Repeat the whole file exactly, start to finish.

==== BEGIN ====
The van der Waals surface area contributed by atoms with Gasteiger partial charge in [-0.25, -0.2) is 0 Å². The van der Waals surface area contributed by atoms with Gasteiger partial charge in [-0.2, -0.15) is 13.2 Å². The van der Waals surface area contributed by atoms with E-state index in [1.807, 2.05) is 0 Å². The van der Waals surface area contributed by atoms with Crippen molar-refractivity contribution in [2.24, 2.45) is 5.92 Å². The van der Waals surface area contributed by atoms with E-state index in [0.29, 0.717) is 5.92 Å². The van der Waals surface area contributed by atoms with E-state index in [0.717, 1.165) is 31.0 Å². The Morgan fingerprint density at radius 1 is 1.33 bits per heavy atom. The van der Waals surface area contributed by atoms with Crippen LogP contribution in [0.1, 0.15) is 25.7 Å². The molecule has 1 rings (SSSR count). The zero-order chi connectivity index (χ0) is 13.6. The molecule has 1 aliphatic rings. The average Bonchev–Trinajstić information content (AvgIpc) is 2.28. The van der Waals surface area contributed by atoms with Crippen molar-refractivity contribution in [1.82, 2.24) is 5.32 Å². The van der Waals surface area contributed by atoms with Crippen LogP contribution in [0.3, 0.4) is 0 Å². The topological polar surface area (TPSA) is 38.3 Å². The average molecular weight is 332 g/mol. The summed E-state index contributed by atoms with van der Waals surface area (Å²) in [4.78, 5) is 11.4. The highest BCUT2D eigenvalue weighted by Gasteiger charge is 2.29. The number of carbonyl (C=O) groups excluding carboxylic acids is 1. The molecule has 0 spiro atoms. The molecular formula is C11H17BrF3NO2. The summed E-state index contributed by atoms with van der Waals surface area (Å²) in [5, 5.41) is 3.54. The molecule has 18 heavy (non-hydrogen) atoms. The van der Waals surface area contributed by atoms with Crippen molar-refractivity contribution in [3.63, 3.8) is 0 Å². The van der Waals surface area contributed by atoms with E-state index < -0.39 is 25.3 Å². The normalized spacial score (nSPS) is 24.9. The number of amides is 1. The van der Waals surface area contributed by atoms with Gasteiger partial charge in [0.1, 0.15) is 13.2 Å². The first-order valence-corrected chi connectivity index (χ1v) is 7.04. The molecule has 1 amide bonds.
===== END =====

The van der Waals surface area contributed by atoms with Gasteiger partial charge in [-0.25, -0.2) is 0 Å². The van der Waals surface area contributed by atoms with Gasteiger partial charge in [-0.2, -0.15) is 13.2 Å². The van der Waals surface area contributed by atoms with E-state index in [1.807, 2.05) is 0 Å². The van der Waals surface area contributed by atoms with Crippen molar-refractivity contribution in [2.24, 2.45) is 5.92 Å². The van der Waals surface area contributed by atoms with E-state index in [0.29, 0.717) is 5.92 Å². The van der Waals surface area contributed by atoms with E-state index in [0.717, 1.165) is 31.0 Å². The Morgan fingerprint density at radius 1 is 1.33 bits per heavy atom. The van der Waals surface area contributed by atoms with Crippen LogP contribution in [0.1, 0.15) is 25.7 Å². The molecule has 1 rings (SSSR count). The zero-order chi connectivity index (χ0) is 13.6. The molecule has 1 aliphatic rings. The average Bonchev–Trinajstić information content (AvgIpc) is 2.28. The van der Waals surface area contributed by atoms with Crippen molar-refractivity contribution in [1.82, 2.24) is 5.32 Å². The van der Waals surface area contributed by atoms with Crippen LogP contribution in [0.3, 0.4) is 0 Å². The topological polar surface area (TPSA) is 38.3 Å². The average molecular weight is 332 g/mol. The summed E-state index contributed by atoms with van der Waals surface area (Å²) in [4.78, 5) is 11.4. The highest BCUT2D eigenvalue weighted by Gasteiger charge is 2.29. The number of carbonyl (C=O) groups excluding carboxylic acids is 1. The molecule has 0 spiro atoms. The molecular formula is C11H17BrF3NO2. The summed E-state index contributed by atoms with van der Waals surface area (Å²) in [5, 5.41) is 3.54. The molecule has 18 heavy (non-hydrogen) atoms. The van der Waals surface area contributed by atoms with Crippen molar-refractivity contribution in [3.63, 3.8) is 0 Å². The van der Waals surface area contributed by atoms with E-state index < -0.39 is 25.3 Å². The normalized spacial score (nSPS) is 24.9. The number of amides is 1. The van der Waals surface area contributed by atoms with Gasteiger partial charge in [0.1, 0.15) is 13.2 Å². The first-order valence-corrected chi connectivity index (χ1v) is 7.04. The molecule has 1 amide bonds.